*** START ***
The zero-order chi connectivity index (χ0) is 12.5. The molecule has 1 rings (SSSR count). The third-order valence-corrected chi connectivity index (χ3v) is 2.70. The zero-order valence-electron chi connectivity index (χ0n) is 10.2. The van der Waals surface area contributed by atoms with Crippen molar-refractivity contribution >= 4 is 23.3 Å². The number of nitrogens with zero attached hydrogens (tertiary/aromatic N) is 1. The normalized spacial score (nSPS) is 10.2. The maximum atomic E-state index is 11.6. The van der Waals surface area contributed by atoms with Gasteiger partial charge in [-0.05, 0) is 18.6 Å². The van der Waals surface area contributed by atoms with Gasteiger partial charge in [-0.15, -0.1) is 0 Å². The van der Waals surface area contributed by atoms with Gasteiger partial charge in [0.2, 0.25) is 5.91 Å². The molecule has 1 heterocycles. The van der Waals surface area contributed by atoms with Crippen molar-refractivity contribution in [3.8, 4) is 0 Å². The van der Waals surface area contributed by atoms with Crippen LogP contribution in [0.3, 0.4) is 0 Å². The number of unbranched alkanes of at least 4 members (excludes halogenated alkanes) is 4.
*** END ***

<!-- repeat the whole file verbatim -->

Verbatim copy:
The zero-order chi connectivity index (χ0) is 12.5. The molecule has 1 rings (SSSR count). The third-order valence-corrected chi connectivity index (χ3v) is 2.70. The zero-order valence-electron chi connectivity index (χ0n) is 10.2. The van der Waals surface area contributed by atoms with Crippen molar-refractivity contribution >= 4 is 23.3 Å². The number of nitrogens with zero attached hydrogens (tertiary/aromatic N) is 1. The normalized spacial score (nSPS) is 10.2. The maximum atomic E-state index is 11.6. The van der Waals surface area contributed by atoms with Gasteiger partial charge in [-0.05, 0) is 18.6 Å². The van der Waals surface area contributed by atoms with Gasteiger partial charge in [-0.15, -0.1) is 0 Å². The van der Waals surface area contributed by atoms with Gasteiger partial charge in [0.2, 0.25) is 5.91 Å². The molecule has 1 heterocycles. The van der Waals surface area contributed by atoms with Crippen molar-refractivity contribution in [3.8, 4) is 0 Å². The van der Waals surface area contributed by atoms with Crippen LogP contribution in [0.3, 0.4) is 0 Å². The number of unbranched alkanes of at least 4 members (excludes halogenated alkanes) is 4.